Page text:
The Intel Developer Forum is opening its doors this week but AMD is trying to rain on its rival's Ultrabook parade. Intel is expected to shine a spotlight on its next big platform at the event. But AMD is boasting about a new world record in a move to steal the show.
Intel seeks to give the Windows tablet and ultralight notebook market a push with its Ultrabook, a platform that combines performance with improved responsiveness and security in a thin form factor. It's Intel's answer to Apple's iPad and Mac Air of the post-PC era, and it's an important introduction for the chipmaker. Microsoft also has a stake in the game, since Ultrabooks are also one of the signature Windows 8 products.
Just how seriously is Intel taking its Ultrabook future? Seriously enough for Intel Capital to create a $300 million Ultrabook Fund to help accelerate what it is calling the next revolution of computing. The fund targets technologies that will help deliver new and enhanced user experiences, longer battery life and slim component and platform technologies.
Too Thin for Windows 8?
Acer was first to market with an Ultrabook, dubbed the Aspire. The 13-inch laptop is 13mm thick, weighs less than 2 pounds and offers seven hours of battery life. In order to qualify as an Ultrabook by Intel's definition, the mobile computers must be no more than 2.1 centimeters thick. But that could cause a problem with Windows 8.
"Intel's Ultrabook does create a little bit of conflict because Windows 8's signature feature is touch and Ultrabooks are not designed for touch. They are too thin," said Rob Enderle, principal analyst at Enderle Group. "It's an interesting dynamic because for a time you'll be picking between the very thinnest notebooks and those notebooks with touch, which will be slightly thicker."
"Ultrabooks are measured in the 2-pound range," Enderle said. "That makes them pretty light for touch unless you do something like a kickstand behind the screen, which most may not find to be an adequate solution."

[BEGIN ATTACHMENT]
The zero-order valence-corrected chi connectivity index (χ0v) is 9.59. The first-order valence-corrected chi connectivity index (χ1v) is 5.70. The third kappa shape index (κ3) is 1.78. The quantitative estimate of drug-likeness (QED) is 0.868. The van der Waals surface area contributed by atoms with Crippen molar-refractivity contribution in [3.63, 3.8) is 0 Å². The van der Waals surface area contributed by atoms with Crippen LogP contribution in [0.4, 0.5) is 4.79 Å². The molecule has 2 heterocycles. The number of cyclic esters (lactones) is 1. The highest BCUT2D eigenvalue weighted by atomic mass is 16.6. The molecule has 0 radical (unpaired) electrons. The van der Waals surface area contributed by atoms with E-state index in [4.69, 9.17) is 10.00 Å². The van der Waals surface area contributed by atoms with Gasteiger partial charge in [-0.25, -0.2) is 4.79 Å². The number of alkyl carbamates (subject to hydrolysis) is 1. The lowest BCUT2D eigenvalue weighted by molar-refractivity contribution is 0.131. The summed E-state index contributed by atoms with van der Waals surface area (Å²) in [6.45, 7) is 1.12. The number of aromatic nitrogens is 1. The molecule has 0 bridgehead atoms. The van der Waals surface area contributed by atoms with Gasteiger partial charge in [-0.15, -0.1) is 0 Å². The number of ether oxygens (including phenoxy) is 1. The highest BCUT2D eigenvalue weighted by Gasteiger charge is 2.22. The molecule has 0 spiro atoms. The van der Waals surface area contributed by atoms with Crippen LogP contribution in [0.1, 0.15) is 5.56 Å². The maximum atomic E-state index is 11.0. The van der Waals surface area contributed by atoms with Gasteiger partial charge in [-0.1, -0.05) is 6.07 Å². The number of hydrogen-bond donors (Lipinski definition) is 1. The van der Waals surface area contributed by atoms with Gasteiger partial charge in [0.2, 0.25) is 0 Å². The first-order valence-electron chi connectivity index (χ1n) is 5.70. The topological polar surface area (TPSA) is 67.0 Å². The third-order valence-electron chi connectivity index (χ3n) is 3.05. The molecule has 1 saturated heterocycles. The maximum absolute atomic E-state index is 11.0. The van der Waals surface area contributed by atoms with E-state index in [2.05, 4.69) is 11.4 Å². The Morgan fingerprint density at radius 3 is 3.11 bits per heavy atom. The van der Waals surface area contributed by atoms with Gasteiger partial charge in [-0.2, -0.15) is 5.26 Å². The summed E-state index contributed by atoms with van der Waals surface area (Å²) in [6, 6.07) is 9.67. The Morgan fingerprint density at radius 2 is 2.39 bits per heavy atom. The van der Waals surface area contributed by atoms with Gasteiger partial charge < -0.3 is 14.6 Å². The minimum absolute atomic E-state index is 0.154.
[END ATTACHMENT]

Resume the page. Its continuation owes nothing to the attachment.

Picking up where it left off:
The Ultrabook will eventually don Ivy Bridge, Intel's next-generation processor. The technology taps Intel's recently announced 3D transistor design called Tri-Gate. Future Ultrabooks will also sport USB 3.0 and Thunderbolt technologies. Thunderbolt is a recent fast-I/O innovation featured in the latest Apple computers.
AMD's Show Stealer
But AMD appears to be working overtime to steal Intel's thunder. AMD just announced it has secured the Guinness World Record for the "Highest Frequency of a Computer Processor," by overclocking the coming eight-core AMD FX desktop processor.
The AMD FX CPU, set to launch in the fourth quarter of 2011, achieved a top speed of 8.429 GHz, surpassing the previous record of 8.308 GHz. The record was set Aug. 31 in Austin, Texas, by "Team AMD FX," a group comprised of overclocking specialists working alongside AMD technologists, who also will be named in the Guinness World Records.
"There's a certain amount of drama going on between AMD and Intel. The old battles are dying hard," Enderle said. "That takes us back to the original days of the PC where both parties fought over who has the fastest part. AMD is claiming a world record victory before the show even opens."